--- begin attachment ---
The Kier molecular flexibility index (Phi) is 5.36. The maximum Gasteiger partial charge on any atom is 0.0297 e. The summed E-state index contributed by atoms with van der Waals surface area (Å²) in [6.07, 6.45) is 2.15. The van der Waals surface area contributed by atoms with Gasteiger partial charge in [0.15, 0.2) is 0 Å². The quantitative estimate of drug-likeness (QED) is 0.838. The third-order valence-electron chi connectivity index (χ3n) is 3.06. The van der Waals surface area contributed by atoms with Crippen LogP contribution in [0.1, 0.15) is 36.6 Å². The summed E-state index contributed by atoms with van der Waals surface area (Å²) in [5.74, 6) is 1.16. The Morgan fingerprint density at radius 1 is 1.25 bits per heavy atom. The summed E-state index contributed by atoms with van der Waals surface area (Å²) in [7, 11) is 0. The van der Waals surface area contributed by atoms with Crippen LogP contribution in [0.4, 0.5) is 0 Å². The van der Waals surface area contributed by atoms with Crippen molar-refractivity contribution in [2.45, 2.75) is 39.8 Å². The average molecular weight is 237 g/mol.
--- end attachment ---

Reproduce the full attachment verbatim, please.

The Kier molecular flexibility index (Phi) is 5.36. The maximum Gasteiger partial charge on any atom is 0.0297 e. The summed E-state index contributed by atoms with van der Waals surface area (Å²) in [6.07, 6.45) is 2.15. The van der Waals surface area contributed by atoms with Gasteiger partial charge in [0.15, 0.2) is 0 Å². The quantitative estimate of drug-likeness (QED) is 0.838. The third-order valence-electron chi connectivity index (χ3n) is 3.06. The van der Waals surface area contributed by atoms with Crippen LogP contribution in [0.1, 0.15) is 36.6 Å². The summed E-state index contributed by atoms with van der Waals surface area (Å²) in [5.74, 6) is 1.16. The Morgan fingerprint density at radius 1 is 1.25 bits per heavy atom. The summed E-state index contributed by atoms with van der Waals surface area (Å²) in [7, 11) is 0. The van der Waals surface area contributed by atoms with Crippen LogP contribution in [0.4, 0.5) is 0 Å². The van der Waals surface area contributed by atoms with Crippen molar-refractivity contribution in [2.45, 2.75) is 39.8 Å². The average molecular weight is 237 g/mol.